The contractors’ lack of understanding of the county’s experience only allowed them to raise questions, not to come up with conclusions, she said.
“If that is really what they were going for, they really missed the mark,” she said.
Subpoenas issued by the Senate for the county's ballots and election materials did not ask for procedural documents.
And Cyber Ninjas raised critical questions based on a lack of understanding of the data — questions that were quickly debunked by county elections officials.
Cyber Ninjas' CEO, Doug Logan, made claims in Friday's audit report that county officials said were based on false assumptions about how the county tracks and reconciles ballots and voters in its files.
Another contractor hired by the Senate was conspiracy theorist and anti-vaccine activist Dr. Shiva Ayyadurai, or "Dr. Shiva" as he is known to far-right adherents.
Shiva opened Friday's hearing with a series of claims about missing signatures on mail-in ballots. But Shiva said he did not have access to documents showing how the county processes early voting envelopes, for example.
John Brakey, a Tucson election-transparency activist who served as a consultant for the audit team, criticized Shiva's presentation as foolish and distracting.
"He was awful," Brakey said, adding that Shiva was part of a team assembled by Trump lawyer Rudy Giuliani who met with Arizona Republicans on Nov. 30 in Phoenix.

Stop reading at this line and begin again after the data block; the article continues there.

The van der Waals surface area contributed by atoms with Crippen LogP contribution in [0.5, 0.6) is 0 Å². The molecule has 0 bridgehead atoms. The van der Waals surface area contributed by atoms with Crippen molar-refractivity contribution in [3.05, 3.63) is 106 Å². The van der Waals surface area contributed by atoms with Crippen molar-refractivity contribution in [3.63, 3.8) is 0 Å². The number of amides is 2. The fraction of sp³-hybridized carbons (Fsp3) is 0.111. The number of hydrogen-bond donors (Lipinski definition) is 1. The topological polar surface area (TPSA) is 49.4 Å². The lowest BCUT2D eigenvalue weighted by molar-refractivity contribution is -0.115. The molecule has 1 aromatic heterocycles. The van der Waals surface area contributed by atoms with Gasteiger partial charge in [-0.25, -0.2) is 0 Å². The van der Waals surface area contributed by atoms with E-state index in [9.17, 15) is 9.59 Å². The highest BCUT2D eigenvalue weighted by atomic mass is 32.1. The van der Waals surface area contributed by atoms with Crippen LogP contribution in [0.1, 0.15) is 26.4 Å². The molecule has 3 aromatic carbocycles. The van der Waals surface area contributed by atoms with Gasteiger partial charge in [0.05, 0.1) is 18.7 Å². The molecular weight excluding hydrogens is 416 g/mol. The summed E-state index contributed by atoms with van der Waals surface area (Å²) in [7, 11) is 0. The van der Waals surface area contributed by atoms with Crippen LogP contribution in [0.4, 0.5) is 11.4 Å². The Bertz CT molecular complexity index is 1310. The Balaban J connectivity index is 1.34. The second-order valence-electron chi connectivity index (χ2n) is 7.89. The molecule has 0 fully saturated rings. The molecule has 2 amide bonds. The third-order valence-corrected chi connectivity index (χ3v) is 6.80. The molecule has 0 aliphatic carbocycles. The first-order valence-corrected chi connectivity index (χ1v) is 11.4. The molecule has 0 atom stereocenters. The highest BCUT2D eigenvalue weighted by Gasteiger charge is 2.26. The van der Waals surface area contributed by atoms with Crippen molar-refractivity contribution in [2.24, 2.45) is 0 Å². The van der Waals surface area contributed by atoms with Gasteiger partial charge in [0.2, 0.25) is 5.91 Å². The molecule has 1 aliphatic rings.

Brakey said the audit could have become an "Arizona Miracle" and created a new system of election checks and balances.
Isolating data right now is a bit like finding a needle in a haystack, he said, where you often need to search every ballot instead of a single batch or box.
"This could've taken the haystack and turned it into a ballot library," he said.
It became something else.
"It is a hell of a grift," Brakey said.
Surprise over what Cyber Ninjas didn't find
Alex Halderman, a University of Michigan computer science and engineering professor who specializes in election security, said he was surprised that the contractors did not find more problems with the county’s election management system and voting machines.
Halderman is often paid to identify vulnerabilities in voting systems, so he knows that they exist.
“It’s incredibly underwhelming what they came up with,” he said. “There are real election issues. But that’s not addressed with the level of sophistication they were applying in this audit.”